Daughter of God, Sister of Angels: the Soul-Body Relationship in Anglo-Saxon Literature

June 22, 2011 at 5:17 am (Uncategorized)

Abstract for my SEMA 2011 talk:

Before the Church formed decisive teaching about the soul-body relationship, vernacular works like the Exeter Book Soul and Body helped Anglo Saxons conceive of the interrelationship of the various components of the self.  Recent criticism has framed studies of the soul-body relationship in terms of the mind-body relationship (Antonina Harbus), and has focused largely on Latin analogues and translations (Malcolm Godden, Ann Ross).  Building on this work, my paper will examine the treatments and metaphors that appear in poetry, leechbooks, and penitentials, and emphasize that soul is not a synonym for mind but a critical third term.  Life, soul, and mind are not always commensurate in medical and confessional manuals, and poetry often dramatically questions the location of the will or volitional faculty.  By reading Soul and Body in light of non-patristic concepts of the self, my paper will explore how lic or flæsce is often animate apart from sawl or gæst, and how the soul often has qualities of materiality or even corporeality.  This will help us see how and why their characterization as sibbe or kinsmen stresses not natural hierarchy but interdependence, and understand the import of a poet’s choice elsewhere to portray them as spouses (Guthlac B) or as a house and its tenant (Exodus).  Ultimately, I will argue that soul and body are not natural pairs that divide neatly along the spirit/matter line; Anglo-Saxons did not subsume all substance under body and all immaterial components of being under either soul or mind.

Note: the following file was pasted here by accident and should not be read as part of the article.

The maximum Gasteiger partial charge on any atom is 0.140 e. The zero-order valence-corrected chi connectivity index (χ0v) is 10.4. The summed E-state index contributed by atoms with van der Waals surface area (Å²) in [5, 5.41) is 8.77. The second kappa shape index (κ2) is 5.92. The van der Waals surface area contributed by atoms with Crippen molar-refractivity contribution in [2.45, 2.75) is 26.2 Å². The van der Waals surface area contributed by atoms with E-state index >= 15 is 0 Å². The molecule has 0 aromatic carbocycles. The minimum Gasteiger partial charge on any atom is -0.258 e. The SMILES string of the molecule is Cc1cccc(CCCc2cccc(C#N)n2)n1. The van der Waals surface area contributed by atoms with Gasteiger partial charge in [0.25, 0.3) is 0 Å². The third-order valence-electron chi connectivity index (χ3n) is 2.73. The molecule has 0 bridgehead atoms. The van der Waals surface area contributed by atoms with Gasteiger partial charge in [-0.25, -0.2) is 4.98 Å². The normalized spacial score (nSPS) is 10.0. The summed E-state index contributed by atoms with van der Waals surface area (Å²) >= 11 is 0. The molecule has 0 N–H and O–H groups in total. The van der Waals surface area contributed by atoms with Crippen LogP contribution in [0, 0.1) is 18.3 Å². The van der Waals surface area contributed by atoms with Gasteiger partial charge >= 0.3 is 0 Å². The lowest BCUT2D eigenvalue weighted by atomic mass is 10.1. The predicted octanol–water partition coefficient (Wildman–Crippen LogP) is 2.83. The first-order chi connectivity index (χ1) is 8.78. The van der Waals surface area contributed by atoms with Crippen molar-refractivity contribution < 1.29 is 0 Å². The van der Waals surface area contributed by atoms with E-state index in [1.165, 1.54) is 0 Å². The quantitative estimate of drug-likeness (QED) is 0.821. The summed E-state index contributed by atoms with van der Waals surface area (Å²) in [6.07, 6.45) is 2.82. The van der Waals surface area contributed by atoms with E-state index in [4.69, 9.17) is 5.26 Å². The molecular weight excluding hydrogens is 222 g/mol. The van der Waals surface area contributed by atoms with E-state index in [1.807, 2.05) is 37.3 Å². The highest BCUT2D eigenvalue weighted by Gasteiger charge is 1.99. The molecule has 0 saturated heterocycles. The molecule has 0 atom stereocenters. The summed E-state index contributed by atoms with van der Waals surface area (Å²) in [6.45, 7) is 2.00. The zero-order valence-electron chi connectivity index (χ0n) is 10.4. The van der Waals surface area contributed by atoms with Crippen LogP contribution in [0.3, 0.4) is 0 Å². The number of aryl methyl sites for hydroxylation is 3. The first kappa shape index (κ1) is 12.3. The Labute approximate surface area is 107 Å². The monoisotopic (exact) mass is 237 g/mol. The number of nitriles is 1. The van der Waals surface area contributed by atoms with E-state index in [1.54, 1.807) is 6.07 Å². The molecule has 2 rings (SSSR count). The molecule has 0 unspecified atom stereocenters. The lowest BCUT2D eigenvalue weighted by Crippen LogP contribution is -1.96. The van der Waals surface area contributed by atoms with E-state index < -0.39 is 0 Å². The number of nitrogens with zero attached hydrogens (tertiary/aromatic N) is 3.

[Abstract word counts and limitations being what they are, I am compressing a great deal here, and also not adequately conveying my debts to other scholarship, but as this draft takes shape I hope to make up for that  a bit and at least update this post with a few footnotes, if nothing else.]

Advertisements

Leave a Reply

Fill in your details below or click an icon to log in:

WordPress.com Logo

You are commenting using your WordPress.com account. Log Out / Change )

Twitter picture

You are commenting using your Twitter account. Log Out / Change )

Facebook photo

You are commenting using your Facebook account. Log Out / Change )

Google+ photo

You are commenting using your Google+ account. Log Out / Change )

Connecting to %s

%d bloggers like this: